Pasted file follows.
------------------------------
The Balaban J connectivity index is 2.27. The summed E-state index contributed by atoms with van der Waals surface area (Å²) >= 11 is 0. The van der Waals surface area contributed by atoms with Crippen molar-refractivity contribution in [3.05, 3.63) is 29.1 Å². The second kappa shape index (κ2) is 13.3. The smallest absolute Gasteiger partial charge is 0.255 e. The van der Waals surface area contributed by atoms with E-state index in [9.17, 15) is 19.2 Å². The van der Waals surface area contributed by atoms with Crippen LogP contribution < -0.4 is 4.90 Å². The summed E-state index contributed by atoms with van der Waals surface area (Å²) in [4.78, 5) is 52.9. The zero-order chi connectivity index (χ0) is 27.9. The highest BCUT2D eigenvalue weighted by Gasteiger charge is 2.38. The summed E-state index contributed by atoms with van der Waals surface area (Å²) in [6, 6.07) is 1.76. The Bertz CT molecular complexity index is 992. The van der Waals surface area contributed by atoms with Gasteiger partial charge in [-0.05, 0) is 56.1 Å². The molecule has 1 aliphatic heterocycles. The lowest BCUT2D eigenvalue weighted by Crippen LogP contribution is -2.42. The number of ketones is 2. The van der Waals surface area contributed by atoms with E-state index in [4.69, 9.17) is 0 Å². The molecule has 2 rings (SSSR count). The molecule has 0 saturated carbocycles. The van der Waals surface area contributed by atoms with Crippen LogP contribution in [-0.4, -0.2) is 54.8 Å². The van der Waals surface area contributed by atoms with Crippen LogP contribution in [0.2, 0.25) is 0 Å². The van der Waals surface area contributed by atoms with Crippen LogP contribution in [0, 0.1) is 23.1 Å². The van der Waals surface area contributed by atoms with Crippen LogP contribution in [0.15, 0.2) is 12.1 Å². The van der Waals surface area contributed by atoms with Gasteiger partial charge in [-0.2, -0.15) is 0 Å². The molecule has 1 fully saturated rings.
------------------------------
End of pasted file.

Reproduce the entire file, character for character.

The Balaban J connectivity index is 2.27. The summed E-state index contributed by atoms with van der Waals surface area (Å²) >= 11 is 0. The van der Waals surface area contributed by atoms with Crippen molar-refractivity contribution in [3.05, 3.63) is 29.1 Å². The second kappa shape index (κ2) is 13.3. The smallest absolute Gasteiger partial charge is 0.255 e. The van der Waals surface area contributed by atoms with E-state index in [9.17, 15) is 19.2 Å². The van der Waals surface area contributed by atoms with Crippen LogP contribution < -0.4 is 4.90 Å². The summed E-state index contributed by atoms with van der Waals surface area (Å²) in [4.78, 5) is 52.9. The zero-order chi connectivity index (χ0) is 27.9. The highest BCUT2D eigenvalue weighted by Gasteiger charge is 2.38. The summed E-state index contributed by atoms with van der Waals surface area (Å²) in [6, 6.07) is 1.76. The Bertz CT molecular complexity index is 992. The van der Waals surface area contributed by atoms with Gasteiger partial charge in [-0.05, 0) is 56.1 Å². The molecule has 1 aliphatic heterocycles. The lowest BCUT2D eigenvalue weighted by Crippen LogP contribution is -2.42. The number of ketones is 2. The van der Waals surface area contributed by atoms with E-state index in [4.69, 9.17) is 0 Å². The molecule has 2 rings (SSSR count). The molecule has 0 saturated carbocycles. The van der Waals surface area contributed by atoms with Crippen LogP contribution in [-0.4, -0.2) is 54.8 Å². The van der Waals surface area contributed by atoms with Crippen LogP contribution in [0.2, 0.25) is 0 Å². The van der Waals surface area contributed by atoms with Crippen LogP contribution in [0, 0.1) is 23.1 Å². The van der Waals surface area contributed by atoms with Crippen LogP contribution in [0.15, 0.2) is 12.1 Å². The van der Waals surface area contributed by atoms with Gasteiger partial charge in [-0.2, -0.15) is 0 Å². The molecule has 1 fully saturated rings.